The meaning of את after a few verbs

Discussion in 'עברית (Hebrew)' started by Konstantinos, Apr 21, 2014.

  1. Konstantinos

    Konstantinos Senior Member

    Athens, Greece
    Greek - Athens
    מנקים את
    מנקה את
    רוחץ את
    משקה את
    מסדרים את
    מסדר את
    שם את
    תולה את
    מגהץ את
    שוטף את
     
  2. arielipi Senior Member

    Israel
    Hebrew
    its a copula... it doesnt exist in english... after that comes the subject.
     
  3. Konstantinos

    Konstantinos Senior Member

    Athens, Greece
    Greek - Athens
    I like Hebrew more now... Thank you arielipi...
     
  4. Drink Senior Member

    New England
    English - New England, Russian - Moscow
    Wrong twice: It's not a copula it's preposition. And after it comes the direct object not the subject.

    It is usually only used if the direct object is definite.
     
  5. arielipi Senior Member

    Israel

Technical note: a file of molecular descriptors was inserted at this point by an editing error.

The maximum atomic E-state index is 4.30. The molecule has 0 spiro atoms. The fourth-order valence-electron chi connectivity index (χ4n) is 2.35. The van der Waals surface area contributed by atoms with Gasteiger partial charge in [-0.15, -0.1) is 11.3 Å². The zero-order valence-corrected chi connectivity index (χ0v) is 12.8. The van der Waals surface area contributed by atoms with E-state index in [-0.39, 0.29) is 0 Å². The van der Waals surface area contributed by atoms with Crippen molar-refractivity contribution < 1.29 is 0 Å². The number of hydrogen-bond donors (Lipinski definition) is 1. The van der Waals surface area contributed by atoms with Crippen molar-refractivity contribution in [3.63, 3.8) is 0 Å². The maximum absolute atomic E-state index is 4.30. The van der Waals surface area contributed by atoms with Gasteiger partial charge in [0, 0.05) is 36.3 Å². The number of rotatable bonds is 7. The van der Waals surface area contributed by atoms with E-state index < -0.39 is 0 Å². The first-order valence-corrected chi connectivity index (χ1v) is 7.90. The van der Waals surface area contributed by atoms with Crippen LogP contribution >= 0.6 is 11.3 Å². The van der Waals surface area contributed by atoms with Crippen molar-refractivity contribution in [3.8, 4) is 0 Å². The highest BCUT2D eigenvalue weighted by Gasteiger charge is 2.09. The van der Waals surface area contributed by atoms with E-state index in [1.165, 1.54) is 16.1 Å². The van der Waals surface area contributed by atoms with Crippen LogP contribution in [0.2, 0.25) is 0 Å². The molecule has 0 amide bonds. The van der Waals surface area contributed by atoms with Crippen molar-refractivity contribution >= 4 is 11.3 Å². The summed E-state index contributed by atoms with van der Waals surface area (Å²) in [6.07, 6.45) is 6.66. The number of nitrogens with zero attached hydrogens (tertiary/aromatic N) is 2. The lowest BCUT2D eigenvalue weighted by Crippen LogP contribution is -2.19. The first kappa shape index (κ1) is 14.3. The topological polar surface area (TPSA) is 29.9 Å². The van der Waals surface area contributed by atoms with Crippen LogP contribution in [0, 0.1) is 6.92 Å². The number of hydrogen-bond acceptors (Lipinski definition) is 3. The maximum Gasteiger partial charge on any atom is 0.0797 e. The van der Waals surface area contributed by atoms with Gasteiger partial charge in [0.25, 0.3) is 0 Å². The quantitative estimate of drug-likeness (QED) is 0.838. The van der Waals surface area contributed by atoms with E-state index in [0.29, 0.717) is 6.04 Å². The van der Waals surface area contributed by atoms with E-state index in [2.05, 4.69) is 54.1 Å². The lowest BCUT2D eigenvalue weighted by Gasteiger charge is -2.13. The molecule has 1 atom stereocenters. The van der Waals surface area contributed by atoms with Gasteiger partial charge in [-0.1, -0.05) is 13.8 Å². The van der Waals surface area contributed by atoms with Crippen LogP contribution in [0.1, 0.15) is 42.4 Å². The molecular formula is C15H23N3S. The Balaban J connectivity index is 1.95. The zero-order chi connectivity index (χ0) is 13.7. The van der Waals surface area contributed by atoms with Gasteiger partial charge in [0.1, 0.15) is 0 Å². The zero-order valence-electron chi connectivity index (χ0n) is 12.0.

Hebrew
    Ok, thanks for the correction (i never really remember the names)ץ
    just fyi - et can be seen as a copula as it can always be omitted (just saying).
     
  6. evilwarlock New Member

    Bullhead City
    English-USA
    Is there anything else you can possibly expound on about the preposition that would help me understand it?
     
  7. Drink Senior Member

    New England
    English - New England, Russian - Moscow
    It just marks the direct object (and only when it is definite). There isn't much else to it. It can sometimes help to distinguish the direct object from the subject if the word order is changed:

    הילד אכל את התפוח (ha-yeled achal et ha-tapuach) = The boy ate the apple.
    את התפוח אכל הילד (et ha-tapuach achal ha-yeled) = The boy ate the apple. (not The apple ate the boy.)